Shanghai annual art week, with Art021 Shanghai Contemporary Art Fair (7-10 November) and West Bund Art & Design (8-10 November) at its epicentre, kicks off today with a manic explosion of exhibition openings. And it seems poised to be the city’s most high-profile yet, particularly with the grand launch on 8 November of Pompidou Shanghai within the new West Bund Museum.
Fair organisers and participating dealers alike claim to be unfazed by China’s slowing economy, the ongoing trade war with the US and unrest in Hong Kong. If anything, some say, the ongoing disruption and uncertainty in Hong Kong will only reinforce Shanghai’s centrality to the Asian art market. Though there is an air of performative optimism to this confidence, the expanding season lends credence to such determination.
“We actually don’t feel much difference at the moment,” says Art021’s co-founder Kylie Ying of the current economic climate. Regarding Hong Kong, she says: “We do believe art goes beyond politics. Mainland [China] has its own independent art market. It might be an opportunity, but we can’t really tell at the moment.” She adds that the Hong Kong-based Alisan Fine Arts and Gallery Exit are returning to the fair, which has 110 exhibitors this year, with Opera Gallery and Empty Gallery attending for the first time.
Meanwhile at West Bund Art & Design many international galleries with Hong Kong locations are joining, alongside Hong Kong-bred galleries Mine Project and Rossi Martino. Of the 109 exhibitors at the fair this year, 28 are showing for the first time including the London-based Stephen Friedman Gallery, which will bring works by David Shrigley, Mamma Andersson, Jonathan Baldock, Yinka Shonibare and Luiz Zerbini. The gallery has just opened a pop-up exhibition in Hong Kong of work by Stephan Balkenhol and Andreas Eriksson “which sold out extremely quickly” Stephen Friedman says, adding: “Shanghai is of course a different market, but our experience in Hong Kong points in the right direction. The art market shows resilience in many parts of the world, so we are not perturbed.”
Friedman continues: “We don’t know how the market will develop – but we are here to find out and hopefully be part of its growth. The sheer volume of events and openings this week in Shanghai is itself a testament to this expansion and the quality of the industry in Shanghai—this is a good enough indicator for us, and it’s something we feel our artists and our programme can engage with in a serious way.”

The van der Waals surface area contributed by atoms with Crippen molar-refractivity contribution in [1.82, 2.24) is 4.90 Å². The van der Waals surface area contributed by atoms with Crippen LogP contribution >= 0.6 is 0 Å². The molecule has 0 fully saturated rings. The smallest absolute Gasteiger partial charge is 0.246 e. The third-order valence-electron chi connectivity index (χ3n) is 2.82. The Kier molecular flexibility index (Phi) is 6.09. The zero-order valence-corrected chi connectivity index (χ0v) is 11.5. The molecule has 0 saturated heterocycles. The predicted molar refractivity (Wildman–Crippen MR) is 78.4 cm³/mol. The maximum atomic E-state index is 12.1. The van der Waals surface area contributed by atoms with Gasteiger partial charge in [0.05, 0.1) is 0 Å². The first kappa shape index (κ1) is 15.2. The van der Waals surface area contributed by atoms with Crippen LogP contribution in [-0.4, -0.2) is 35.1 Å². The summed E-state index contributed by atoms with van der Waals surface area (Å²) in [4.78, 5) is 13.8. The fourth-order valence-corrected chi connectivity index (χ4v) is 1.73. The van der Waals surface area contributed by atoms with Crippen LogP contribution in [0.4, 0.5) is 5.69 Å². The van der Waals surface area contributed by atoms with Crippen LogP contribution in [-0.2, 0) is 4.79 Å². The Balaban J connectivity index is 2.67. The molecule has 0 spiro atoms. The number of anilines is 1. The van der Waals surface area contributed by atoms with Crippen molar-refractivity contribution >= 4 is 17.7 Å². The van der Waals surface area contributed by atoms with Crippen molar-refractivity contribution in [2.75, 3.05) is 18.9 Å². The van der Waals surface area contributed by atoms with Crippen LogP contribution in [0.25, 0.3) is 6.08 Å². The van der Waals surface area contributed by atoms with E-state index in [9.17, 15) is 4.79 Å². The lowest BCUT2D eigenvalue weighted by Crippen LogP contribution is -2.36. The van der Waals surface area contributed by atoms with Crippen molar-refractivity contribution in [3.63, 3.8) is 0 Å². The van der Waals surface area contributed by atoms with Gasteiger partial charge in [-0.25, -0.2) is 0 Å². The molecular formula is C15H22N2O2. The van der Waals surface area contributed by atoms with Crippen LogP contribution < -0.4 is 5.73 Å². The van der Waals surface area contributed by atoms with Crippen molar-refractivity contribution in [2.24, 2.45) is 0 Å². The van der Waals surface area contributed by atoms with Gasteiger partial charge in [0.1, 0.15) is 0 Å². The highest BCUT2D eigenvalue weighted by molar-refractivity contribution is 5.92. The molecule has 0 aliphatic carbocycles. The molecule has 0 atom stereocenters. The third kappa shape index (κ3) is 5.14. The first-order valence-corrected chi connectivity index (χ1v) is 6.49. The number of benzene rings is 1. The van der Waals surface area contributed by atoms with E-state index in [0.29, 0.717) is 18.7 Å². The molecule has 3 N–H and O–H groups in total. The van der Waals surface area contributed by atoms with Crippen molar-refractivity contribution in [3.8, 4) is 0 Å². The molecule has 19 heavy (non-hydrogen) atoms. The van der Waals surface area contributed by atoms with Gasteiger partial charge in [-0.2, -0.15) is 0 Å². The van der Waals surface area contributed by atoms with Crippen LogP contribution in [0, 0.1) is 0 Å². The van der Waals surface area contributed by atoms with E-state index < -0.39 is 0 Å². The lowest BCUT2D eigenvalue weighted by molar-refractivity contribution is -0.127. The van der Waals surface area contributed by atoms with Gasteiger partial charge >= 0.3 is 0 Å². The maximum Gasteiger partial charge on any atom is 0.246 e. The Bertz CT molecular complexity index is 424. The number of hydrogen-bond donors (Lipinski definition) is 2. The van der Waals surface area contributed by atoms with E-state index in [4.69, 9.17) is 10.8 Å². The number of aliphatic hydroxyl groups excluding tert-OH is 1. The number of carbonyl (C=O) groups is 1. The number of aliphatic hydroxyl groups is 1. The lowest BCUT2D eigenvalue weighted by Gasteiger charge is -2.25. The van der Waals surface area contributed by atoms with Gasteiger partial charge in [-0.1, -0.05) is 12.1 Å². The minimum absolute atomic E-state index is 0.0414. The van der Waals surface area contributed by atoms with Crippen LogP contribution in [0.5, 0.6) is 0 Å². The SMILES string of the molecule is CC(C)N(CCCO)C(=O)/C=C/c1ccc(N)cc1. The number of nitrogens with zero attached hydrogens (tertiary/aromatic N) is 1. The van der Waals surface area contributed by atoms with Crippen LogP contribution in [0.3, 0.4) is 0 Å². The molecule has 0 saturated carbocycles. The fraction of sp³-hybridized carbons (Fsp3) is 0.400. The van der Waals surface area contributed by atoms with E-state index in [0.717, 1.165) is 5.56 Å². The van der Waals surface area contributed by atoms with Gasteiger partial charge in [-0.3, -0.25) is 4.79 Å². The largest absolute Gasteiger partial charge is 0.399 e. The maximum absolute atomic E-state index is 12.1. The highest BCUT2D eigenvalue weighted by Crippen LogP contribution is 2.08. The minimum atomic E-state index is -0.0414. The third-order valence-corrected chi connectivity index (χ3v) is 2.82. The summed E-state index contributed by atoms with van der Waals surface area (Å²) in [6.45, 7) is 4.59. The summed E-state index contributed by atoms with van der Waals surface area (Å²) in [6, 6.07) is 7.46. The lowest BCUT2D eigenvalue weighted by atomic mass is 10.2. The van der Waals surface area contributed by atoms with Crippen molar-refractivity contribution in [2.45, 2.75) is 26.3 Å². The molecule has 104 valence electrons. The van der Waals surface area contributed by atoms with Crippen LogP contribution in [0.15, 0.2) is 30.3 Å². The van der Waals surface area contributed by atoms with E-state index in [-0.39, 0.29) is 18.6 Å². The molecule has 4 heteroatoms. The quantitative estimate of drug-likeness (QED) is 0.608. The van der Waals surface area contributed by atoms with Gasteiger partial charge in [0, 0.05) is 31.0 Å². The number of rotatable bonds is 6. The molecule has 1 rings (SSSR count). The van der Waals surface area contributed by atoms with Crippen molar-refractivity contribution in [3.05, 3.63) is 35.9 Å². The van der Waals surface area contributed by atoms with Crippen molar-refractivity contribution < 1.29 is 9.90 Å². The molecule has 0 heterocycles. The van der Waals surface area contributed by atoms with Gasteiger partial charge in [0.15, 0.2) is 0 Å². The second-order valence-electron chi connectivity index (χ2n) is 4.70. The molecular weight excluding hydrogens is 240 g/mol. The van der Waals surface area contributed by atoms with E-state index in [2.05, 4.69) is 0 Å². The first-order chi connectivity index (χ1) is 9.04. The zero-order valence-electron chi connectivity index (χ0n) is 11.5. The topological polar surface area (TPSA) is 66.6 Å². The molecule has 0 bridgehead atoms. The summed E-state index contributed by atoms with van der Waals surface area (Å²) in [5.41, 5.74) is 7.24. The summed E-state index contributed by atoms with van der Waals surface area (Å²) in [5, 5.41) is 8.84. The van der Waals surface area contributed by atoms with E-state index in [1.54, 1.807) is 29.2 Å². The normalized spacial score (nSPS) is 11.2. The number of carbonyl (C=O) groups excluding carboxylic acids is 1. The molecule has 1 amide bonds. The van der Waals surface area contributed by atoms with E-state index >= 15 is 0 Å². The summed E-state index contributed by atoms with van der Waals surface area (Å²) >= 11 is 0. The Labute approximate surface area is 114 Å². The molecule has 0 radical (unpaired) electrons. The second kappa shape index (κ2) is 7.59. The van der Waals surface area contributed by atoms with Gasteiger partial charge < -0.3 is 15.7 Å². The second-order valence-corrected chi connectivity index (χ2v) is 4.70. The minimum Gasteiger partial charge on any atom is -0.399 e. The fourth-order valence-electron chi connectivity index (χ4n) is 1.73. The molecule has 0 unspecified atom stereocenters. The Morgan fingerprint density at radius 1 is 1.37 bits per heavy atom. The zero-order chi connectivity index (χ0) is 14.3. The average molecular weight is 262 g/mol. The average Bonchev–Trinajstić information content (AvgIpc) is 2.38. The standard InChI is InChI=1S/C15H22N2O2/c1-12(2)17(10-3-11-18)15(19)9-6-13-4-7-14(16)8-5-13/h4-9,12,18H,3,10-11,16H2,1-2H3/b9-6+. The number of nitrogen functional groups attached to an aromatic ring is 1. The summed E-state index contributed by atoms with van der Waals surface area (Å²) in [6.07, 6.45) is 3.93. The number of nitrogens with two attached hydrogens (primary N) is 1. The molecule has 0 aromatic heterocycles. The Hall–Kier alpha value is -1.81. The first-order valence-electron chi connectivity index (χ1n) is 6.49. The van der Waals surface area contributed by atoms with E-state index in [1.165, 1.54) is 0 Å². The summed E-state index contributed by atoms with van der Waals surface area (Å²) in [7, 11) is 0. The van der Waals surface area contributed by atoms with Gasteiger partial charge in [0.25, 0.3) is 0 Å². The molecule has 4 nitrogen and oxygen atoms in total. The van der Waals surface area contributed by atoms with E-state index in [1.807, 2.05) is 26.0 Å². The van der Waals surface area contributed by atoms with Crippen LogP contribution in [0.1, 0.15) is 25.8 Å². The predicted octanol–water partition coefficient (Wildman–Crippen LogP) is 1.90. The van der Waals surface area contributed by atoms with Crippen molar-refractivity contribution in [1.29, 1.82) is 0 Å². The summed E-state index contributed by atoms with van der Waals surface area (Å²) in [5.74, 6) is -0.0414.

A West Bund spokeswoman points out that this month “marks the inaugural Shanghai International Artwork Trading Month.” This initiative aims to accelerate Shanghai’s development into a global art trading hub and was thought up by the West Bund Group and Kailan Marketing & Planning Company (it is also backed by Shanghai’s Municipal Bureau of Culture and Tourism, the Xuhui District Government, the municipal and district Communist Party Committees and the taxation and foreign exchange bureaus).
As Kylie Ying says, the Chinese government has once again lowered tariffs on art sales to 1%. She adds: “Any imported goods in China are still submitted to a VAT of 13%, it used to be 16% though. Comparably it’s still quite high, but the government is working on the adjustment. We are working closely with Shanghai Waigaoqiao Free Trade Zone, which could provide convenient warehousing for galleries.”
“The appetite for contemporary art in the city is going from strength to strength and we are excited to meet new collectors and introduce our artists’ work to them,” says Laura Zhou, White Cube’s Asia director. The gallery will be showing Eddie Peake at Art021 and artists including Tracey Emin, Chuck Close and Wang Gongxin at West Bund this week. “Regarding the current trade war, we are not seeing any significant impact as we operate on a global scale,” she adds. White Cube now has representatives in Taiwan, South Korea and Southeast Asia as well as its Hong Kong gallery, which Zhou says “has been operating as normal but we are keeping a close eye on the situation. Hong Kong remains an important hub for the art market in Asia and day to day life for our team working in Hong Kong continues as usual.”
Some Shanghai-based galleries do admit to feeling the economic pinch. “The current overarching economic environment is not so satisfactory, which has definitely impacted the art market,” says Lise Li, the owner of Shanghai’s Vanguard Gallery, which is this year bringing art by Bi Rongrong, Song Yuanyuan, Frank Wang Yefeng, Hsu Che-yu and Yuki Onodera to Art021. However, she adds that China’s domestic art market is much more mature than it was when the last slowdown occurred in 2008: “Domestic collectors have become mature and experienced, and collection practices will not change just become of economics. I think this is a very good phenomenon, and a positive signal for the local gallery industry and art ecology.”